Objective: Transfusion services in orthopaedic surgery can lead to unnecessary complications and increased healthcare costs. The objective of this study was to assess treatments and costs associated with blood and blood product transfusions in a historical cohort of 189,457 inpatients in the US and 34,987 inpatients in Belgium undergoing knee or hip surgery.
Methods: Descriptive analysis, logistic regression and ordinary least squares regression were used to describe the factors associated with the use and cost of allogeneic blood transfusion.
Results: Hospitalisation costs for joint replacement surgery totalled $12,718 (SD=6,356) and averaged 4.33 days in the US, while costs in Belgium were $6,526 (SD=3,192) and averaged 17.1 days. The use of low molecular weight heparin and tranexamic acid was much higher in Belgium than the US (36% and 99% compared to 0% and 40%, respectively). Patients in the US spent 12.7 (p<0.0001) fewer days in the hospital, 0.3 (p<0.0001) fewer days in the intensive care unit and were 88% less likely to have allogeneic blood transfusions (OR=0.22, 95% CI 0.22-0.23), but incurred $6,483 (p<0.0001) more costs per hospitalisation than patients in Belgium.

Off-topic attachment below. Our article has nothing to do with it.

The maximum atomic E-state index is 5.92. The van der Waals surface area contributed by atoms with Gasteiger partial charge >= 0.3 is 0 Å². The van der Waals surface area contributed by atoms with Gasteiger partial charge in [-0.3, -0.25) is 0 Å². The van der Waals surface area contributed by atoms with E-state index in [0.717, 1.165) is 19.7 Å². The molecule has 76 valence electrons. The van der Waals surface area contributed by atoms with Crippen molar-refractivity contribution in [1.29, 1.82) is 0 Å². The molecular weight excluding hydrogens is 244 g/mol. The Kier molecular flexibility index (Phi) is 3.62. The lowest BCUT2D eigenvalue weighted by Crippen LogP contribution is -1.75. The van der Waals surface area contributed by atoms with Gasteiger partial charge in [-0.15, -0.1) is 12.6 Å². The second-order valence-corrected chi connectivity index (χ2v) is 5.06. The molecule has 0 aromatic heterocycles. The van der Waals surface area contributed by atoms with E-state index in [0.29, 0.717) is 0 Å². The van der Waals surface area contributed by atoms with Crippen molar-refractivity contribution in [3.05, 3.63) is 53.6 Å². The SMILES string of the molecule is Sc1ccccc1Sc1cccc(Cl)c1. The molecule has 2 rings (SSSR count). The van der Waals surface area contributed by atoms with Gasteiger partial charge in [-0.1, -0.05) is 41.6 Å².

Conclusions: While hospital costs for patients were greater in the US, length of stay was shorter and patients were less likely to have transfusion services than those patients in Belgium. While this study is limited by factors inherent to observational studies, such as omitted variable bias, misclassification, and disease comorbidity, there are substantial differences in the use of blood products between Belgium and the US.